An Orlando man was sentenced to five years in prison after jurors found him guilty Tuesday of sending a lewd picture to a 14-year-old Winter Haven girl in 2015.
Cristhian Villanueva-Rosado, 31, was immediately detained after a jury of six deliberated for about 15 minutes before finding him guilty.
During the trial Assistant State Attorney Monica Smith explained to jurors how Villanueva-Rosado texted and sent lewd pictures of himself to the teenager’s cell phone.
Villanueva-Rosado buried his hands in his head when Circuit Judge Kevin Abdoney sentenced him. Before he was sentenced, Villanueva-Rosado told Abdoney he had just been released from prison before facing the current charges. He continued to deny the charge and said he didn’t even send pictures like that to his girlfriend.
Abdoney listened to Villanueva-Rosado, then sentenced him to five years in prison, the maximum allowed by law, as requested by the State Attorney’s Office.
State Attorney Brian Haas thanks Assistant State Attorney Monica Smith and Polk County Sheriff’s investigators for their work on the case.
A Lakeland man who fired gunshots at seven Polk County Sheriff’s deputies after a dangerous high-speed chase in North Lakeland in 2018 was convicted Thursday of attempting to kill the deputies.
Joshua Imhoff, 34, was convicted on seven counts of attempted first degree murder of a law enforcement officer, aggravated stalking, and fleeing to elude. Jurors deliberated for about 90 minutes before reaching a verdict.
Circuit Judge Keith Spoto is scheduled to sentence Imhoff on Dec. 5. He faces life in prison.
Assistant State Attorney Seth Solomon prosecuted the case.
Imhoff led deputies on a chase on State Road 33, was struck by a deputy’s cruiser when the deputy attempted to stop him, then later tried to run away after stop sticks caused the tires on his truck to deflate. Imhoff got out of his truck and started firing shots at the deputies, who described “bullets whizzing by their heads” in testimony.
Once cornered by a deputy, Imhoff drew a knife on one of the deputies. The deputy struck him with his cruiser, but Imhoff was able to get back on his feet and threatened one of the deputy’s with a knife. The deputy fired his gun, striking Imhoff in the stomach and eye. Seconds later, the same deputy rendered aid to Imhoff before an ambulance arrived.
The incident started in Davenport about 4 a.m. on Jan. 12, 2018 when Imhoff began exchanging Facebook messages with his ex-girlfriend.
He became angry when she told him that she couldn’t see his child at that particular time.
“Whatever man I see you with, I’m going to pop him,” Imhoff wrote. “The only way you’re going to get rid of me is to have me killed.”
She called the Sheriff’s Office and deputies, fearing for her safety, took her to a nearby substation. A description of Imhoff’s truck was relayed to the Sheriff’s Office and minutes later a deputy saw his truck.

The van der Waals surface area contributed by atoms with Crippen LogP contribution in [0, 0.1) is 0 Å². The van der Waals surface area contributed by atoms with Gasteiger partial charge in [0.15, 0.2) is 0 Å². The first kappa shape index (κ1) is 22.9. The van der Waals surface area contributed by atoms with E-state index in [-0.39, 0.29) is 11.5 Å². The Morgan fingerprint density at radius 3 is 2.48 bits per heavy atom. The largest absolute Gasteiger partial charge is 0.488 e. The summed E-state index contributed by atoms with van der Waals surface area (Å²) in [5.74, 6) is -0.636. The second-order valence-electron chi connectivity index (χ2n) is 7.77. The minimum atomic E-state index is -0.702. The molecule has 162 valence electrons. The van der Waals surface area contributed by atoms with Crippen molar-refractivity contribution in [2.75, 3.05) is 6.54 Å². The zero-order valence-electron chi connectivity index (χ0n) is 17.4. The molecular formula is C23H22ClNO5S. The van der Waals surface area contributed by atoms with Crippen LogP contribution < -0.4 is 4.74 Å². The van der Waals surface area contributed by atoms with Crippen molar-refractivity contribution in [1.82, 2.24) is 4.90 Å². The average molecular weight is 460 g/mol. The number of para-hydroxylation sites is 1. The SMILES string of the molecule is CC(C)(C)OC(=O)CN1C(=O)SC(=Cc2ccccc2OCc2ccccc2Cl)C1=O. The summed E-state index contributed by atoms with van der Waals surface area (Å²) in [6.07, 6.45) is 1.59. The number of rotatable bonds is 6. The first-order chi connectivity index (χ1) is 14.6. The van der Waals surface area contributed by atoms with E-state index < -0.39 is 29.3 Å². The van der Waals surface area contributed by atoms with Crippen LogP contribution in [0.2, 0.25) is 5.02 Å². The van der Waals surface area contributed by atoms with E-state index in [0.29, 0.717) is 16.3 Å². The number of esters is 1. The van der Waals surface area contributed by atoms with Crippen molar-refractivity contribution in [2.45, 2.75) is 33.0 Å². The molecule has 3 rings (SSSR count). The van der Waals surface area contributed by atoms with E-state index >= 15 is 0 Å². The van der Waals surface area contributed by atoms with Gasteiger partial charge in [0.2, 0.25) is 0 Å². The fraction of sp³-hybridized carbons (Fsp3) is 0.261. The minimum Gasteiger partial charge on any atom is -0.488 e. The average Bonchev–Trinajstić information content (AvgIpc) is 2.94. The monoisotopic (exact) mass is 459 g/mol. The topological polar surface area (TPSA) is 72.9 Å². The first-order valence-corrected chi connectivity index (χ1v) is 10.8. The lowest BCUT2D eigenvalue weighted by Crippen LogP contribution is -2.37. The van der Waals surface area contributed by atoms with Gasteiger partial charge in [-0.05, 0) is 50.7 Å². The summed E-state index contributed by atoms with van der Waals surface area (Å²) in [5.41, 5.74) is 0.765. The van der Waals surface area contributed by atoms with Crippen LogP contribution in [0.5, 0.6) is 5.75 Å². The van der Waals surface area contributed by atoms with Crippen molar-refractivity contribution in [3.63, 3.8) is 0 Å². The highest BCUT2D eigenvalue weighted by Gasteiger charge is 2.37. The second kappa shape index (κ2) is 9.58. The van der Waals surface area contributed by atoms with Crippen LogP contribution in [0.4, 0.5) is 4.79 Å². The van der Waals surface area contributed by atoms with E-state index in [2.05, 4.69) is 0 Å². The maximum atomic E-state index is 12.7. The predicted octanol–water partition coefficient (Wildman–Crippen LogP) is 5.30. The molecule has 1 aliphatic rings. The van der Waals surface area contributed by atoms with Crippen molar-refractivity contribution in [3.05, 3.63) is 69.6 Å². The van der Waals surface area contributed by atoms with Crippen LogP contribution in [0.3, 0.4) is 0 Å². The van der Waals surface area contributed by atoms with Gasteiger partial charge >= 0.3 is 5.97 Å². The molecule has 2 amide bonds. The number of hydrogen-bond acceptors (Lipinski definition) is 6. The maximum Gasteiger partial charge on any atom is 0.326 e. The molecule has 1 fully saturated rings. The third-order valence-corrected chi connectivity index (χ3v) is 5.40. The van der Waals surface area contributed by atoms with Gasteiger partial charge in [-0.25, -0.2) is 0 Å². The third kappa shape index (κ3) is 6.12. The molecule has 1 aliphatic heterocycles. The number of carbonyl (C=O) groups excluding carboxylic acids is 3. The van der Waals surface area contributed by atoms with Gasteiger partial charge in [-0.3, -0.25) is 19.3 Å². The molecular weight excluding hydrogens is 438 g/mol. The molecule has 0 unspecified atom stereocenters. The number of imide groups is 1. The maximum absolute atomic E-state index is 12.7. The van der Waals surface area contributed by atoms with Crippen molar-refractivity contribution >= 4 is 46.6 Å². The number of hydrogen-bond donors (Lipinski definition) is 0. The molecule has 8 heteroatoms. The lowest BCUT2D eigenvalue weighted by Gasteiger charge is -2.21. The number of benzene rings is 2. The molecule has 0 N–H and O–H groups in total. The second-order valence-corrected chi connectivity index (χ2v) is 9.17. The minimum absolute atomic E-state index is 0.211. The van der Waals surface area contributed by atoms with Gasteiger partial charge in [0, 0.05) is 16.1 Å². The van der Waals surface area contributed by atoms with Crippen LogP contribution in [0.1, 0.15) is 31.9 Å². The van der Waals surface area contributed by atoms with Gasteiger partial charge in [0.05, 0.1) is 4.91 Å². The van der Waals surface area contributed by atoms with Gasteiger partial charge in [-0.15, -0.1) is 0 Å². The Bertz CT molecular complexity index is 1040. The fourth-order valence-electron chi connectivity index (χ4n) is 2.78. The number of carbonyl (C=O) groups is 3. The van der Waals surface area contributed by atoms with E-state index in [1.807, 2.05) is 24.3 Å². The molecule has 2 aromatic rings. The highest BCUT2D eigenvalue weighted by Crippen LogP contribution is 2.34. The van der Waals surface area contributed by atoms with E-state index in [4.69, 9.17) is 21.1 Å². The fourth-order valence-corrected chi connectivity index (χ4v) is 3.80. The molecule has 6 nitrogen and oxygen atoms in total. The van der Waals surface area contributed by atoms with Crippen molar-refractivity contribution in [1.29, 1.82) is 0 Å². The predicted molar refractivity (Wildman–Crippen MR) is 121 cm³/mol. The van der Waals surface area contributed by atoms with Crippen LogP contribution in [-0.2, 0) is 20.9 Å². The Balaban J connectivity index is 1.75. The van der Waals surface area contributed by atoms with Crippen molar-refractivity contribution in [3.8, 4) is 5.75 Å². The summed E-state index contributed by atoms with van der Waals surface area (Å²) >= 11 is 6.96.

The deputy began following him west on I-4 and a chase ensued. Imhoff avoided stop sticks at the U.S. 33 exit and continued north before turning onto Tomkow Road. Imhoff continued, heading south on U.S. 33 before a second attempt at stop sticks worked, causing him to lose control of the vehicle. When he exited the truck, he fired multiple shots at deputies before he was struck by a deputy’s cruiser.
State Attorney Brian Haas thanks Assistant State Attorney Solomon and Polk Sheriff’s deputies for their work on the case.
A Sebring man was found guilty earlier this month of shooting and killing his roommate in 2016 then stealing his Lexus with the man’s body in the trunk.
Michael Celello was convicted of second degree murder with a firearm, grand theft and tampering with evidence. Celello, 59, faces life in prison.
Celello dumped the body of Michael Cerillo in the Everglades off Alligator Alley after shooting him five times in his bed at their home in Sebring.
The two often argued.
Assistant State Attorney Steve Houchin told jurors that Celello had become irritated with Cerillo’s constant criticism of him.
Celello reached a breaking point after the latest argument on the night of June 28, 2016.
He grabbed a gun under the couch, walked to the bedroom and shot Cerillo then wrapped his body in a sheet and loaded it into in the back of the Lexus. On the way to the Everglades, he picked up a friend then headed to the swamp to dump the body.
After dumping the body, Celello stopped at a service plaza in Broward County. His friend, passed a note to an employee at the station, asking him to call the police because she had just seen her friend dump a body in the Everglades.
The clerk called the Miccosukee Police Department and an officer later stopped the Lexus and arrested Celello.
On Saturday, jurors deliberated for about two hours before finding Celello guilty. Circuit Judge Peter Estrada will sentence Celello in the coming weeks.
State Attorney Brian Haas thanks all law enforcement agencies, including the Highland County Sheriff’s Office, and Assistant State Attorney Houchin for their work on the case.